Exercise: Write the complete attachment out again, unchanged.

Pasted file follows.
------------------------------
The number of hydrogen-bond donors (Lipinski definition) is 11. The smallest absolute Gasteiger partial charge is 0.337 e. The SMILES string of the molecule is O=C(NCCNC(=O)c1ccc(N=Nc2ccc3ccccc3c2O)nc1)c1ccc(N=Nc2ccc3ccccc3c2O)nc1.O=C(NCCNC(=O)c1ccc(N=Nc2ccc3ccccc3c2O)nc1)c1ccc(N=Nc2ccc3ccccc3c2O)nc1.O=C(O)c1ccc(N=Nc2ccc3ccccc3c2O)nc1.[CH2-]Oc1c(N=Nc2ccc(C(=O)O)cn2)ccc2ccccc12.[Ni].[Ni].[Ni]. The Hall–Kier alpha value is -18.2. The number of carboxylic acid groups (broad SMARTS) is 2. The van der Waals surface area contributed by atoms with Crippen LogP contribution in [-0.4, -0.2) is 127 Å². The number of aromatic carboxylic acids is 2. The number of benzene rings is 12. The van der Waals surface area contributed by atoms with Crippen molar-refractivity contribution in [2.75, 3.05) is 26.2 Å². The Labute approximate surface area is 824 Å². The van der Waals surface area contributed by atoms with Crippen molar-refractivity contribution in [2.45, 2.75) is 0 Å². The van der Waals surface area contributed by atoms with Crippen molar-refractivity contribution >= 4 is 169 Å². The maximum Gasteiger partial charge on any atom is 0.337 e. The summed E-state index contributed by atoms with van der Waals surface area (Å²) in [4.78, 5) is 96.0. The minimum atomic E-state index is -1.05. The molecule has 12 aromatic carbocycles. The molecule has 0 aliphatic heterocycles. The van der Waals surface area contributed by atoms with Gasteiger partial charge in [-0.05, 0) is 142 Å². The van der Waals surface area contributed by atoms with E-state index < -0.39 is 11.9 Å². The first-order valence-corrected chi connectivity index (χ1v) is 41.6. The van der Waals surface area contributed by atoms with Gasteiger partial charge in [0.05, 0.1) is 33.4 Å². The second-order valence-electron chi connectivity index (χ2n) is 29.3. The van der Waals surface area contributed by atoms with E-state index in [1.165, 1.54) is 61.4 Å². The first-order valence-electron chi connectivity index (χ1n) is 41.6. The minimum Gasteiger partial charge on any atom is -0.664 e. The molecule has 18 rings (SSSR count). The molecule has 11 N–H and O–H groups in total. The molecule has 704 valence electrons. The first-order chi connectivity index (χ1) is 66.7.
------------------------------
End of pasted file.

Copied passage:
The number of hydrogen-bond donors (Lipinski definition) is 11. The smallest absolute Gasteiger partial charge is 0.337 e. The SMILES string of the molecule is O=C(NCCNC(=O)c1ccc(N=Nc2ccc3ccccc3c2O)nc1)c1ccc(N=Nc2ccc3ccccc3c2O)nc1.O=C(NCCNC(=O)c1ccc(N=Nc2ccc3ccccc3c2O)nc1)c1ccc(N=Nc2ccc3ccccc3c2O)nc1.O=C(O)c1ccc(N=Nc2ccc3ccccc3c2O)nc1.[CH2-]Oc1c(N=Nc2ccc(C(=O)O)cn2)ccc2ccccc12.[Ni].[Ni].[Ni]. The Hall–Kier alpha value is -18.2. The number of carboxylic acid groups (broad SMARTS) is 2. The van der Waals surface area contributed by atoms with Crippen LogP contribution in [-0.4, -0.2) is 127 Å². The number of aromatic carboxylic acids is 2. The number of benzene rings is 12. The van der Waals surface area contributed by atoms with Crippen molar-refractivity contribution in [2.75, 3.05) is 26.2 Å². The Labute approximate surface area is 824 Å². The van der Waals surface area contributed by atoms with Crippen molar-refractivity contribution in [2.45, 2.75) is 0 Å². The van der Waals surface area contributed by atoms with Crippen molar-refractivity contribution >= 4 is 169 Å². The maximum Gasteiger partial charge on any atom is 0.337 e. The summed E-state index contributed by atoms with van der Waals surface area (Å²) in [4.78, 5) is 96.0. The minimum atomic E-state index is -1.05. The molecule has 12 aromatic carbocycles. The molecule has 0 aliphatic heterocycles. The van der Waals surface area contributed by atoms with Gasteiger partial charge in [-0.05, 0) is 142 Å². The van der Waals surface area contributed by atoms with E-state index < -0.39 is 11.9 Å². The first-order valence-corrected chi connectivity index (χ1v) is 41.6. The van der Waals surface area contributed by atoms with Gasteiger partial charge in [0.05, 0.1) is 33.4 Å². The second-order valence-electron chi connectivity index (χ2n) is 29.3. The van der Waals surface area contributed by atoms with E-state index in [1.165, 1.54) is 61.4 Å². The first-order valence-electron chi connectivity index (χ1n) is 41.6. The minimum Gasteiger partial charge on any atom is -0.664 e. The molecule has 18 rings (SSSR count). The molecule has 11 N–H and O–H groups in total. The molecule has 704 valence electrons. The first-order chi connectivity index (χ1) is 66.7.